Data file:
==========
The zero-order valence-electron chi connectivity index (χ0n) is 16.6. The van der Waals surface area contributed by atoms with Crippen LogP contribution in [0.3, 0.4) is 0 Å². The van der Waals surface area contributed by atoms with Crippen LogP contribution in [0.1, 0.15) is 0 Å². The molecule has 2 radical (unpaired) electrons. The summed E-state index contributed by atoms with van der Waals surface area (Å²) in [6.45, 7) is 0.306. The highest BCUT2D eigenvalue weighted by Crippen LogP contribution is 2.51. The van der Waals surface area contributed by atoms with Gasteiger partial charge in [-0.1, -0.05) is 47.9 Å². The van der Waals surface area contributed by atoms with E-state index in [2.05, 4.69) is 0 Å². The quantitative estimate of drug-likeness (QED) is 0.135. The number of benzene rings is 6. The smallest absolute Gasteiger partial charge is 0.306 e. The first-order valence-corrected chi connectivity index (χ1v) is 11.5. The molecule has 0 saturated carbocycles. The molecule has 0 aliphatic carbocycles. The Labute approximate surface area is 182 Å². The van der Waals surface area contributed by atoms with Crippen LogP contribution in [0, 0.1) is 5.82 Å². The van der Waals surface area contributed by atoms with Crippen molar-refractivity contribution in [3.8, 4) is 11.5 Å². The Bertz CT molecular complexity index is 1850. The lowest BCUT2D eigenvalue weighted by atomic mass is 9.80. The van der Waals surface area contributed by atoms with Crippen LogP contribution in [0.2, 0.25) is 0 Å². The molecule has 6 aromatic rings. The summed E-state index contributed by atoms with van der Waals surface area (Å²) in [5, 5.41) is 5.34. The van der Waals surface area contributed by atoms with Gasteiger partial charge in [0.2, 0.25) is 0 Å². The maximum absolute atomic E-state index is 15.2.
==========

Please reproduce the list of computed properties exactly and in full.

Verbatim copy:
The zero-order valence-electron chi connectivity index (χ0n) is 16.6. The van der Waals surface area contributed by atoms with Crippen LogP contribution in [0.3, 0.4) is 0 Å². The van der Waals surface area contributed by atoms with Crippen LogP contribution in [0.1, 0.15) is 0 Å². The molecule has 2 radical (unpaired) electrons. The summed E-state index contributed by atoms with van der Waals surface area (Å²) in [6.45, 7) is 0.306. The highest BCUT2D eigenvalue weighted by Crippen LogP contribution is 2.51. The van der Waals surface area contributed by atoms with Gasteiger partial charge in [-0.1, -0.05) is 47.9 Å². The van der Waals surface area contributed by atoms with E-state index in [2.05, 4.69) is 0 Å². The quantitative estimate of drug-likeness (QED) is 0.135. The number of benzene rings is 6. The smallest absolute Gasteiger partial charge is 0.306 e. The first-order valence-corrected chi connectivity index (χ1v) is 11.5. The molecule has 0 saturated carbocycles. The molecule has 0 aliphatic carbocycles. The Labute approximate surface area is 182 Å². The van der Waals surface area contributed by atoms with Crippen LogP contribution in [0, 0.1) is 5.82 Å². The van der Waals surface area contributed by atoms with Crippen molar-refractivity contribution in [3.8, 4) is 11.5 Å². The Bertz CT molecular complexity index is 1850. The lowest BCUT2D eigenvalue weighted by atomic mass is 9.80. The van der Waals surface area contributed by atoms with Crippen LogP contribution in [0.2, 0.25) is 0 Å². The molecule has 6 aromatic rings. The summed E-state index contributed by atoms with van der Waals surface area (Å²) in [5, 5.41) is 5.34. The van der Waals surface area contributed by atoms with Gasteiger partial charge in [0.2, 0.25) is 0 Å². The maximum absolute atomic E-state index is 15.2.